It takes most people a while to get around to fixing things. But when repair jobs are needed on park equipment kids play on, that can ruffle some feathers.
An investigation by Comptroller John Liu’s office found some alarming safety hazards within Queens Parks that went unfixed too long. The investigation into the Parks Dept. discovered dangers like loose monkeybars, open manholes and jagged fences which went unfixed for months, according to the Queens Chronicle. About 11 percent of hazards deemed so dangerous that they required immediate attention, went unfixed for over 30 days, the requisite time period to complete such repairs.
Are Rockaway commuters taking another knock from the MTA?
The agency is reportedly decreasing the number of shuttle runs that were instituted to make up for “A” train service knocked out by hurricane Sandy.
Even before the hurricane, service times from the Rockaways were not good. After Sandy, the United Nations actually recognized a Far Rockaway student for having one of the longest commutes in the world. It can take Santiago Munoz two hours and forty minutes to get to Bronx HS of Science, by way of the shuttle, a second bus, and two subway lines, according to the Post.
A couple of the Queens newspapers — Queens Courier and Queens Chronicle – have reported this week on the planned cleanup of a toxic material left behind from the previous industrial usage of an area that is home to eight storage bays situated beneath the former Ozone Park LIRR station. At a community board meeting exchanges between residents and CB9 officials, it seems, got kinda heated when residents expressed numerous safety concerns that — based on the reporting we read — will likely cause the projects planners to go back to the drawing board.
In addition to being the subject of this toxic cleanup story, the Ozone Park LIRR station has been in the news for its part in the proposed Queensway, an elevated park built upon decommissioned railroad tracks. The linear park’s route would run directly above the contaminated area in question.
Sumner M. Redstone, a film and media industry pioneer and Executive Chairman of Viacom Inc. and CBS Corporation, has made a $3 million gift to the Museum of the Moving Image, which is celebrating its 25th anniversary. In recognition of the gift from the Sumner M. Redstone Charitable Foundation, the Museum’s state-of-the-art main theater will be named the Sumner M. Redstone Theater beginning in May 2013. The announcement was made today by Museum of the Moving Image Board Chairman Herbert S. Schlosser and Executive Director Carl Goodman.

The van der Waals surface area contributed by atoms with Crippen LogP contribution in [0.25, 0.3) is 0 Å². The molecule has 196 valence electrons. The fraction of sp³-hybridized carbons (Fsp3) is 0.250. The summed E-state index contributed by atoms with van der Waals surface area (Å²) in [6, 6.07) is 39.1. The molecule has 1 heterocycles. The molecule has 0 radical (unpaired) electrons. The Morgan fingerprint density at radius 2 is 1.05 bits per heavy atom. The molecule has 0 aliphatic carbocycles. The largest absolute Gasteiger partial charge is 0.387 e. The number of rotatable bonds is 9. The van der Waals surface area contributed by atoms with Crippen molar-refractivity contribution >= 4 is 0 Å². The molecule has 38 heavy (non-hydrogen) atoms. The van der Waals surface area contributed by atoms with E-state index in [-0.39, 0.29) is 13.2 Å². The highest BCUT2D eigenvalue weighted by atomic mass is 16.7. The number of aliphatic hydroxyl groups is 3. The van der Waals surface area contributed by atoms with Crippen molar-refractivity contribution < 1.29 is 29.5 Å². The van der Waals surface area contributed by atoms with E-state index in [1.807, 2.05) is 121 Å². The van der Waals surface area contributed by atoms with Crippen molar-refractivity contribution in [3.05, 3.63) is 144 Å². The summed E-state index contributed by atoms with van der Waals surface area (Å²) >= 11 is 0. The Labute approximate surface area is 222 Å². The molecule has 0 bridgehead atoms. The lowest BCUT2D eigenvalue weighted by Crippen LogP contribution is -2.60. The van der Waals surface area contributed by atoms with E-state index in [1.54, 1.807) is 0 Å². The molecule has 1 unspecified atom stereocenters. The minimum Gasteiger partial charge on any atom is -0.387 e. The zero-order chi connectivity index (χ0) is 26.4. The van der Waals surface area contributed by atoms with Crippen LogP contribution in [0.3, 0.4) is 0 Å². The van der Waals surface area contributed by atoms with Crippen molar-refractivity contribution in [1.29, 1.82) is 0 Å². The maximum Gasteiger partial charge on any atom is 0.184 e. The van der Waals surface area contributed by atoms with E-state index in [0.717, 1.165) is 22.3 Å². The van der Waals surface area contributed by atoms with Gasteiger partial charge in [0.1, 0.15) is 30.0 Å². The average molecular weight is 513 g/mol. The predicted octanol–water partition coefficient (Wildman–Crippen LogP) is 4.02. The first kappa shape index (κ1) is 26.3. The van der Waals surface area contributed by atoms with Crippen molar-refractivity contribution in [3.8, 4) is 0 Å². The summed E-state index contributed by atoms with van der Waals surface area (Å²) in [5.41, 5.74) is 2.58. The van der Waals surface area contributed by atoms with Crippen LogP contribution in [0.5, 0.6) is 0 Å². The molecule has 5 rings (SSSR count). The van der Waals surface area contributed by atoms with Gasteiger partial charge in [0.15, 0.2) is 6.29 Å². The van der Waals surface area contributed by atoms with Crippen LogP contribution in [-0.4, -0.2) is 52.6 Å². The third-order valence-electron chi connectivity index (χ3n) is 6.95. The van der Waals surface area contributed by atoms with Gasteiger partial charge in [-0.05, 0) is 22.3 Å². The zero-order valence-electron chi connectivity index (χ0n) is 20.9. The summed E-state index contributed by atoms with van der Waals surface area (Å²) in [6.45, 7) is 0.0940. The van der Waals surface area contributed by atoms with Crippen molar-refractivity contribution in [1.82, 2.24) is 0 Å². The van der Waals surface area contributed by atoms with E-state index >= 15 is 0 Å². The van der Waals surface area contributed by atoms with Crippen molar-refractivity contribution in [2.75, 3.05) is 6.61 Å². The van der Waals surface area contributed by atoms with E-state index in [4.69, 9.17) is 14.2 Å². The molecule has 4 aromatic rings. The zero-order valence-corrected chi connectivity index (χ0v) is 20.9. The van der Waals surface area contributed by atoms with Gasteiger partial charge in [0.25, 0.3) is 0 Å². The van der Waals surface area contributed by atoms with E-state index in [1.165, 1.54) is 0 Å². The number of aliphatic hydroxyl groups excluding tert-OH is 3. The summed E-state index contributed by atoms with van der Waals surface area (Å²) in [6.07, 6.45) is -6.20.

Mr. Schlosser said, “The naming of the Sumner M. Redstone Theater will forge a permanent bond between a visionary entertainment industry leader, whose contributions to the advancement of film and media are unrivaled, and the Museum, which is the nation’s only cultural institution devoted to educating the general public, including 50,000 middle and high school students per year, about the art, history, and technology of film and digital media. Mr. Redstone’s gift will allow the Museum to advance and expand its important mission as we enter our 25th year. We cannot thank him enough for this transformative gift.”
Mr. Redstone said, “I am proud to support the work of this iconic cultural center which so skillfully melds my two lifelong loves—of entertainment and learning. The moving image in all its forms has a deep connection for me, from my lifelong love of film and television; to my family’s theatrical exhibition business, National Amusements; to my role as Chair of two of the top global media entertainment companies, CBS and Viacom, whose Paramount Pictures is Hollywood’s oldest motion picture studio. It is a great honor for me to add my name to all the distinguished patrons of the Museum as it continues to spread the art of film and media.”
Or maybe this guy was just a regular old LIRR fare jumper who thought it better to get on top of the train than stowaway in the bathroom.
Whatever the reason, commuter Boruch Nemtzov, 28, was awaiting his train at the Forest Hills LIRR station when he spotted a guy lying face down on top of a passing train, NYDN reports. “Maybe he was trying to beat a $20 fare,” Nemtzov quipped to the paper. Since the most recent fare increase in March, a peak hours round-trip ride from Manhattan to Forest Hills costs $16.